By Leonard Gildarie
Take a bow Guyana.
The maturity expressed on Friday at Umana Yana has to be lauded and as a people, we have to pat ourselves on the back.
Thirteen parties have submitted lists signaling their intentions to contest the March 2nd General and Regional Elections. There were no major incidents, and parties reported of even receiving handshakes and good-natured ribbing from the other sides.
It was serious business with GECOM’s chair, Justice (Ret’d) Claudette Singh even speaking to reporters, promising a clean election.
The major issue I had was the blatant disrespect that the people that gathered had for the environment. Bottles, food boxes and even party paraphernalia littered the Kingston area. It was a painful sight and grim reminder that we are not learning.
It will by no means be a cakewalk in the park for the parties and the people of Guyana in the coming elections. It will take hard work, money and the convincing of a skeptical populace to change the mindset and a voting pattern that has been entrenched for decades.
There will have to be recognition of the fact that things have changed dramatically since 1992. That was the year that the People’s Progressive Party/Civic entered government after 28 years, riding on a popular wave.
The reign of the PPP/C ended in 2015. It would have been a slide noted in 2011 when the party and its civic partner lost the majority control of the National Assembly for the first time while in power.
Since 2015, things have changed dramatically. Guyana’s landscape is of oil and gas now. Scores of business have opened up. The waterfront properties are being snapped up for prices that were unheard of.
On Regent Street, the workers are mainly Venezuelans.
At the airport, the hundreds of foreigners are freely passing through on their journey to Brazil and other destinations.
Perhaps the biggest development is that ExxonMobil and its partners have announced a major oil discovery and have since managed to start production.
This game-changing development is major bonus for this country.
I have written countless times and will not stop on encouraging our contractor, ExxonMobil, to work with us on this one.
Guyana is blessed with resources. Our people are strong and have endured years of belt-tightening measures. So yes, we do have the staying power when it comes to making do with what we have.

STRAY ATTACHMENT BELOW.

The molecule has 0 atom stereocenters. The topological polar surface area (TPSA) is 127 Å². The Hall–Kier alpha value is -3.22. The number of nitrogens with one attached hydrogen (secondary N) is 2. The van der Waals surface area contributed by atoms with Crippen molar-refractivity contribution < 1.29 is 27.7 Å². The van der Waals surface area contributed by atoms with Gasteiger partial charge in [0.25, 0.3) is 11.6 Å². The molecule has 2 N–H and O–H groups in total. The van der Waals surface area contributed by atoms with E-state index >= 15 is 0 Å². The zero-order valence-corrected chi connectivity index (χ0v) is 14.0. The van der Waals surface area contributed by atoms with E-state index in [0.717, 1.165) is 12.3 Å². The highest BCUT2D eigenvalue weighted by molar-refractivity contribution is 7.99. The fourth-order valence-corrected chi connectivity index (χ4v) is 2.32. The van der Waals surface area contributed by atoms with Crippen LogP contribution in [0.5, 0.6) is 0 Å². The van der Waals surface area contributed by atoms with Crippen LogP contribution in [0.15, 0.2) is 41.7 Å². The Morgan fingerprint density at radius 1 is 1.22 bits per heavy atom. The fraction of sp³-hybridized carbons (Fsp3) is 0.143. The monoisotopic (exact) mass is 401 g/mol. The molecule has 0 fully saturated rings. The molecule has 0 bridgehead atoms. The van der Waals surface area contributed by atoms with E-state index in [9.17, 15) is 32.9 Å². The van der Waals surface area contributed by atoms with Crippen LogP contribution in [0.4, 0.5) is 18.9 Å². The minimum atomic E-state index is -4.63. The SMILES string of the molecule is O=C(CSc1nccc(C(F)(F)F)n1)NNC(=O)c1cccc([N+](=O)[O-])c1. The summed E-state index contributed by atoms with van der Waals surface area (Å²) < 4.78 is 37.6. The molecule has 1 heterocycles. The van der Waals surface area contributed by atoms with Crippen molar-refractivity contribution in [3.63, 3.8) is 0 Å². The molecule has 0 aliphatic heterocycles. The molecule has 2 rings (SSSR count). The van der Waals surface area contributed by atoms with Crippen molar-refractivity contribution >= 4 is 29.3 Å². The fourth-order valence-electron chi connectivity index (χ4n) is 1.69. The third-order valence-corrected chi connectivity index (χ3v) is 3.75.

The oil and gas are bonuses and we will have to be wise in how we spend.
Personally, I would like to see David Granger or Irfaan Ali and Bharrat Jagdeo leave a legacy that we can all be proud of.
It is impossible to think that we have no leaders here who would want to commission a natural gas-powered plant or a new Demerara River bridge during their tenure.
I would love to walk in a park that has statues and water fountains and swings and food stands. I would love to see roads that have bicycle paths and benches and bus stops that have lights.
We can dare dream and we can demand our leaders be accountable to us.
So this elections, the citizenry is much more wise and understand they have powers to demand our leaders do much better.
It would be on us to tell the world that we have matured from the days when Regent Street businesses locked their doors and barricaded windows during elections.
Let us send a clear message to the world that we are serious about a good life and that all hands are on deck.
While the preparations for elections would have riveted Guyana and the world to the news, there were a few side events happening that should be roundly criticized.
At the Timehri airport, a ramp attendant was reportedly fired last week, according to Kaieteur News, for delving in the luggage of a female passenger and stealing a large sum of money. The man was seen leaving the airport while he was supposed to be on duty. He reportedly later admitted the offence and was fired, but not before the passenger got back her money.
There were no charges because the passenger did not want to pursue the matter.
I recalled speaking, sometime back, to the Chambers of the Director of Public Prosecutions. The state has the responsibility of pursuing charges when a crime has been committed. For example, if a driver kills someone, he cannot pay off the family of the victim and think the matter has ended. In fact, that is a separate matter and has no bearings on criminal part. It may be taken in mitigation during the sentencing phase.
We cannot pay off victims in lieu of sentencing. The prosecutors, on behalf of the state, and the DPP, have the responsibility to protect us. I would like to see how this plays out.
We cannot have our workers at the airports slipping items and valuables from bags of the passengers. There are cameras and protocols and I am, frankly, alarmed that it took a complaint before the airport authorities became aware that something happened.
I cannot have one individual or two sully our names. It cannot be par for the course.
We also take note of the Auditor General report for 2018.
There is a report of drugs being purchased in Berbice at more 1600 percent of the price, in one case.
There are reports of officials owning multiple homes and businesses, just after a few years in office at the regional administration.
These are not fly-by-night accusations.
We should be serious how our money is being spent and any attempts to cover it up will not be countenanced. The days when officials believed or knew they were above the law have long gone.
The back door is open and the bandits have taken advantage. Should we stand quietly in the corner because these are powerful people or should we tell them we are the bosses?
(The views expressed in this article are those of the author and do not necessarily reflect the opinions of this newspaper)
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